Democratic presidential candidate Sen. Bernie Sanders discussed rural and farm issues during his time speaking with members of the Iowa Farmers Union at their summer picnic in Nevada.
The sounds of a guitar and fiddle filled the barn overlooking acres of cornfields — painting a Grant Wood-esque landscape before Sanders spoke.
When the senator began his address, he joked he is a musician too, before turning serious and noting the state he represents in Congress — Vermont — is very rural, much like Iowa.
“The problems are basically the same — and one of the saddest things that we are experiencing … people are [losing family farms every day],” Sanders said.
Patti Naylor, who has a farm northeast of Churdan, Iowa, said she caucused for Sanders in 2016.
“When he got to agriculture … he touched on some really good points,” Naylor said.
Sanders said he believes the American people “strongly prefer” family-based agriculture, rather than factory farming.
“It is hard to believe that in community after community, enormous numbers of chemicals have to be used in the water plants so that people can drink the water,” Sanders said.
Sanders received extended applause when he called for “breaking up the incredible agribusiness monopolies.”
“[W]e need policies which protect our food supply, which protect the ability of young people to get into the family farm business, which bring businesses into rural communities, which make sure that we have quality health care in under-served areas,” Sanders said.
An audience member told Sanders “what we need is a price floor, supply management and a grain reserve.”
Sanders told them he agrees.
“It’s not rocket science to suggest that if you’re losing money producing your product, you can’t stay in business,” Sanders said. “If we believe in maintaining and growing family based agriculture … they’re going to have to have a price that they can make a living on.”
Sarah Moody, senior in political science, told Sanders she gets a lot of questions from farmers, and said the word “socialism” makes them “nervous.”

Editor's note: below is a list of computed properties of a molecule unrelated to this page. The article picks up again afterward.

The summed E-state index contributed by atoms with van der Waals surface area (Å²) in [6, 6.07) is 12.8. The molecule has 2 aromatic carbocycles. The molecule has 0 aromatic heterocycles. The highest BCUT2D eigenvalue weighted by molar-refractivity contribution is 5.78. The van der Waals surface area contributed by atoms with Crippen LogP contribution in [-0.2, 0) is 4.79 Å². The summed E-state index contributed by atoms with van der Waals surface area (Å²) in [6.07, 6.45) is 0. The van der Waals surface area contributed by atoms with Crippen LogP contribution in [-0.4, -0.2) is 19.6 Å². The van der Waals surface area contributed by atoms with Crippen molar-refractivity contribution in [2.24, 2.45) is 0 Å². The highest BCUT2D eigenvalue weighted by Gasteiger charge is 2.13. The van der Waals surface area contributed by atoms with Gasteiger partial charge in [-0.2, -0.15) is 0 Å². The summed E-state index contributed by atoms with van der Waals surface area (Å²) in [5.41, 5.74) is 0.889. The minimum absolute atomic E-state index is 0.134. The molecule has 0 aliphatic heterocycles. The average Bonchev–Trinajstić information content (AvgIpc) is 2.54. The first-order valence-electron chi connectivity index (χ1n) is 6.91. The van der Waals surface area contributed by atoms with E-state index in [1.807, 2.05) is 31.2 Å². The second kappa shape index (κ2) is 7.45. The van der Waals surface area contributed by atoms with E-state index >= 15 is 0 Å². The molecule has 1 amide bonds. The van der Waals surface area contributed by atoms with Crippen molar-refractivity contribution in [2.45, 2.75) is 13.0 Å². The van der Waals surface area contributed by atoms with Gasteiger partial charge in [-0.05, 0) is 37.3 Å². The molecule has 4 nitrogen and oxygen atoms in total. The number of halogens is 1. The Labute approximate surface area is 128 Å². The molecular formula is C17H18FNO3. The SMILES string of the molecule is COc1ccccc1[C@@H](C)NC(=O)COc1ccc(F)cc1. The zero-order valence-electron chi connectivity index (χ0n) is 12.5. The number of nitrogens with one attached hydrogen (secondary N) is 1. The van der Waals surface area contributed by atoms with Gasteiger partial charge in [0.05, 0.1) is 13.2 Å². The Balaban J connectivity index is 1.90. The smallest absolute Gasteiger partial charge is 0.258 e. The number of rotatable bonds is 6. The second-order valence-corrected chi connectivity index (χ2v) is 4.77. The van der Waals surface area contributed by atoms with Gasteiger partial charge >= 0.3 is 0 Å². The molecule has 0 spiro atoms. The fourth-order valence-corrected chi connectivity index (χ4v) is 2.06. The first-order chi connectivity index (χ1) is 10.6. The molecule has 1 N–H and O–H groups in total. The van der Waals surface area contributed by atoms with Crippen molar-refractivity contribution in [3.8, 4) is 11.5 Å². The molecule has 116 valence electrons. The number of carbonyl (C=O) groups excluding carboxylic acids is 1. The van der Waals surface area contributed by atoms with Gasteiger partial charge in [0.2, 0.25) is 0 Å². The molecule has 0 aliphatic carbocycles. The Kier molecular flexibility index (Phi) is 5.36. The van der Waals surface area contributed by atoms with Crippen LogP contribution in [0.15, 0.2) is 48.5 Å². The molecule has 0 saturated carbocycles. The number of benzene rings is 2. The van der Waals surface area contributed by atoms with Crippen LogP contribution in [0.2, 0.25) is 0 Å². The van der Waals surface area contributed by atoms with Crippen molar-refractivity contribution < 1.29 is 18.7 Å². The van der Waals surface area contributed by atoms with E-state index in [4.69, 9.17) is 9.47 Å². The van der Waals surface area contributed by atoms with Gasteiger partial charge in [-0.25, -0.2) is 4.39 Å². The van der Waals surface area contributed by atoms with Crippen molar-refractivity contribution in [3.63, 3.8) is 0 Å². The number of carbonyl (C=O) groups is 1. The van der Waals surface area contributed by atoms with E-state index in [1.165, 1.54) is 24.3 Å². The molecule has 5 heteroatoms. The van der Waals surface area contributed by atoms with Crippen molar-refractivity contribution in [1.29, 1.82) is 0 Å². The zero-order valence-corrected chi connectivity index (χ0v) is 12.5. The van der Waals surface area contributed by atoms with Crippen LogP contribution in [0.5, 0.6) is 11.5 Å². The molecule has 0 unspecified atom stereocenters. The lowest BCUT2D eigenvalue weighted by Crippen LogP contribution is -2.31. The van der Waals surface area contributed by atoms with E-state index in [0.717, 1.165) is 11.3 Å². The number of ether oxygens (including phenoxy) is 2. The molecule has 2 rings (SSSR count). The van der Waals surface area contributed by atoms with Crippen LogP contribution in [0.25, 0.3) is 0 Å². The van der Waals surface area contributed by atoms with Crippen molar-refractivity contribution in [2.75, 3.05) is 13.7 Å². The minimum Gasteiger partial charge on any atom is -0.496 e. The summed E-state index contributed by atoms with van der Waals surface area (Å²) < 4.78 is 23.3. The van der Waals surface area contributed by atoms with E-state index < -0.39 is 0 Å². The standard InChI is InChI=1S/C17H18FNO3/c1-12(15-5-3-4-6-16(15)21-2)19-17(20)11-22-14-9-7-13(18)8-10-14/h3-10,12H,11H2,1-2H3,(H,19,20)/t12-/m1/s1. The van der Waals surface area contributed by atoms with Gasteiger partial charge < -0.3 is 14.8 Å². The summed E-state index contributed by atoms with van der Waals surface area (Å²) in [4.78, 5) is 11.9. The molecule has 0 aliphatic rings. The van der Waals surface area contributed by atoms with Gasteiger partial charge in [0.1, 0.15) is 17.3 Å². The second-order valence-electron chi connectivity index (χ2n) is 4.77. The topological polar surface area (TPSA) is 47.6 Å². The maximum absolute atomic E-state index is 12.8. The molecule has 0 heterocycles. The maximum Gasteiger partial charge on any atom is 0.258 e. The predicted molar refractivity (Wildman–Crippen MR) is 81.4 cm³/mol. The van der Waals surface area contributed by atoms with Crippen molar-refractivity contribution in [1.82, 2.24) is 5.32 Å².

“I’m wondering what you’re going to do as you’re campaigning — as you’re talking to rural America — to clear up those misconceptions, make people less afraid of socialism and try and get them on board,” Moody said.
Sanders brought up a speech President Franklin D. Roosevelt gave in 1944 in response. Sanders said Roosevelt’s address touched on how Americans should be “very proud” of their political liberties and political freedoms.
“But then what he said is — we have got to go further … we have got to talk about economic rights as human rights,” Sanders said. “Do you have the right to healthcare in this country? Is that a guaranteed right?”
Sanders asked whether people have a right to a “decent job,” a right to potable water, a right to education. The audience replied no.
“What Roosevelt was talking [about] back in 1944, and what we are trying to continue is to understand that those rights are vitally important rights … we need to instill in the American people the understanding that economic rights are also human rights,” Sanders said.
The senator said in his view, democratic socialism refers to “a vibrant democracy, which not only protects people’s political rights, but their economic rights as well.”
Sharon Donovan, a Sanders supporter from Clive, said she likes just about everything about Sanders.
“I like that he is big on climate change and understands the seriousness [of] the threat to all life on the planet,” Donovan said.
The event cleared out soon after Sanders finished speaking, and people briskly made their way to their cars as another storm rolled in over the cornfields.